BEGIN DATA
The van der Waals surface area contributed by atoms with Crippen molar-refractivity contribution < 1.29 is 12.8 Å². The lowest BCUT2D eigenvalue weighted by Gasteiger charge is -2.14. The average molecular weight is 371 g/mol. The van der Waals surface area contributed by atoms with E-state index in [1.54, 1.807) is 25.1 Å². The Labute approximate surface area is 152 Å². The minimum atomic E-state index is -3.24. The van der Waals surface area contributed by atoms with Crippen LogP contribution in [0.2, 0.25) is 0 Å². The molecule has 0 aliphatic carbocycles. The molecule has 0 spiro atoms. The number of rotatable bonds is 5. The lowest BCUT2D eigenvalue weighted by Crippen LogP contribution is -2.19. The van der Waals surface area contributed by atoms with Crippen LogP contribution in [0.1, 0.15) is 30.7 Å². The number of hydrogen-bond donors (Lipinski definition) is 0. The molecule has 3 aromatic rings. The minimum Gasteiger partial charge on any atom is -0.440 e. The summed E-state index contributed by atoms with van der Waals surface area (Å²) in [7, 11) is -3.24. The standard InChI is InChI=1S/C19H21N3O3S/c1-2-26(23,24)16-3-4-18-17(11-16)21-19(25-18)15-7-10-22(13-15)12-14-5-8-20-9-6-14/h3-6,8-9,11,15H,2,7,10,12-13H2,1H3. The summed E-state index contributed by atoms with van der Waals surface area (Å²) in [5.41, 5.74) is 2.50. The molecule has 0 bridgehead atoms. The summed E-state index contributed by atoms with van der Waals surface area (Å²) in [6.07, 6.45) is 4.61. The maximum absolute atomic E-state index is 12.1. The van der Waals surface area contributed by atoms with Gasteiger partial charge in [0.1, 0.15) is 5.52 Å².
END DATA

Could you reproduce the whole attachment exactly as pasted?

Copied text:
The van der Waals surface area contributed by atoms with Crippen molar-refractivity contribution < 1.29 is 12.8 Å². The lowest BCUT2D eigenvalue weighted by Gasteiger charge is -2.14. The average molecular weight is 371 g/mol. The van der Waals surface area contributed by atoms with E-state index in [1.54, 1.807) is 25.1 Å². The Labute approximate surface area is 152 Å². The minimum atomic E-state index is -3.24. The van der Waals surface area contributed by atoms with Crippen LogP contribution in [0.2, 0.25) is 0 Å². The molecule has 0 aliphatic carbocycles. The molecule has 0 spiro atoms. The number of rotatable bonds is 5. The lowest BCUT2D eigenvalue weighted by Crippen LogP contribution is -2.19. The van der Waals surface area contributed by atoms with Crippen LogP contribution in [0.1, 0.15) is 30.7 Å². The number of hydrogen-bond donors (Lipinski definition) is 0. The molecule has 3 aromatic rings. The minimum Gasteiger partial charge on any atom is -0.440 e. The summed E-state index contributed by atoms with van der Waals surface area (Å²) in [7, 11) is -3.24. The standard InChI is InChI=1S/C19H21N3O3S/c1-2-26(23,24)16-3-4-18-17(11-16)21-19(25-18)15-7-10-22(13-15)12-14-5-8-20-9-6-14/h3-6,8-9,11,15H,2,7,10,12-13H2,1H3. The summed E-state index contributed by atoms with van der Waals surface area (Å²) in [5.41, 5.74) is 2.50. The molecule has 0 bridgehead atoms. The summed E-state index contributed by atoms with van der Waals surface area (Å²) in [6.07, 6.45) is 4.61. The maximum absolute atomic E-state index is 12.1. The van der Waals surface area contributed by atoms with Gasteiger partial charge in [0.1, 0.15) is 5.52 Å².